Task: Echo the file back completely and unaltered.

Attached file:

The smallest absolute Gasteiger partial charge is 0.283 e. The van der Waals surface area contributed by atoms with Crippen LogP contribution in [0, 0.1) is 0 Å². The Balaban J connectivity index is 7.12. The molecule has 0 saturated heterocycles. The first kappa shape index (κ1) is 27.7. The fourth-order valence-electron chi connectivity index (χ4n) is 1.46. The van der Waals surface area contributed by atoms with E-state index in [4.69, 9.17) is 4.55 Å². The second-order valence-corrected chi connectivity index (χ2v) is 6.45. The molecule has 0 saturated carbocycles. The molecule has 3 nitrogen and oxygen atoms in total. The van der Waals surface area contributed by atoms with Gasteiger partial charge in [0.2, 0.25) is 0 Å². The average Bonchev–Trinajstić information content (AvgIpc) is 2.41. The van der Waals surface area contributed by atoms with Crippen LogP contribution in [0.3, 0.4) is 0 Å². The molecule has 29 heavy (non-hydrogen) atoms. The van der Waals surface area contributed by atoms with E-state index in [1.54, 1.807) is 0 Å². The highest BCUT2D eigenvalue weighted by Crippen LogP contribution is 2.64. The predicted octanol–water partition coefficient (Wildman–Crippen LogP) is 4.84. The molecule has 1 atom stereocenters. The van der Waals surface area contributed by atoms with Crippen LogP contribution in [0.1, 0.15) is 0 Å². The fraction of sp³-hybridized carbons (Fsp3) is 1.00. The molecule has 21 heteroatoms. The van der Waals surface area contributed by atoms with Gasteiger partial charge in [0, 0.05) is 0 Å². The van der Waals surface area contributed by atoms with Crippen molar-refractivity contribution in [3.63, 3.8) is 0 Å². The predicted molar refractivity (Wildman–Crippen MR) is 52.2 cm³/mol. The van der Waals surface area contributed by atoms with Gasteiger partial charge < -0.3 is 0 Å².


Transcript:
The smallest absolute Gasteiger partial charge is 0.283 e. The van der Waals surface area contributed by atoms with Crippen LogP contribution in [0, 0.1) is 0 Å². The Balaban J connectivity index is 7.12. The molecule has 0 saturated heterocycles. The first kappa shape index (κ1) is 27.7. The fourth-order valence-electron chi connectivity index (χ4n) is 1.46. The van der Waals surface area contributed by atoms with E-state index in [4.69, 9.17) is 4.55 Å². The second-order valence-corrected chi connectivity index (χ2v) is 6.45. The molecule has 0 saturated carbocycles. The molecule has 3 nitrogen and oxygen atoms in total. The van der Waals surface area contributed by atoms with Gasteiger partial charge in [0.2, 0.25) is 0 Å². The average Bonchev–Trinajstić information content (AvgIpc) is 2.41. The van der Waals surface area contributed by atoms with Crippen LogP contribution in [0.3, 0.4) is 0 Å². The molecule has 29 heavy (non-hydrogen) atoms. The van der Waals surface area contributed by atoms with E-state index in [1.54, 1.807) is 0 Å². The highest BCUT2D eigenvalue weighted by Crippen LogP contribution is 2.64. The predicted octanol–water partition coefficient (Wildman–Crippen LogP) is 4.84. The molecule has 1 atom stereocenters. The van der Waals surface area contributed by atoms with Crippen LogP contribution in [0.1, 0.15) is 0 Å². The fraction of sp³-hybridized carbons (Fsp3) is 1.00. The molecule has 21 heteroatoms. The van der Waals surface area contributed by atoms with Gasteiger partial charge in [0, 0.05) is 0 Å². The van der Waals surface area contributed by atoms with Crippen molar-refractivity contribution in [3.63, 3.8) is 0 Å². The predicted molar refractivity (Wildman–Crippen MR) is 52.2 cm³/mol. The van der Waals surface area contributed by atoms with Gasteiger partial charge < -0.3 is 0 Å².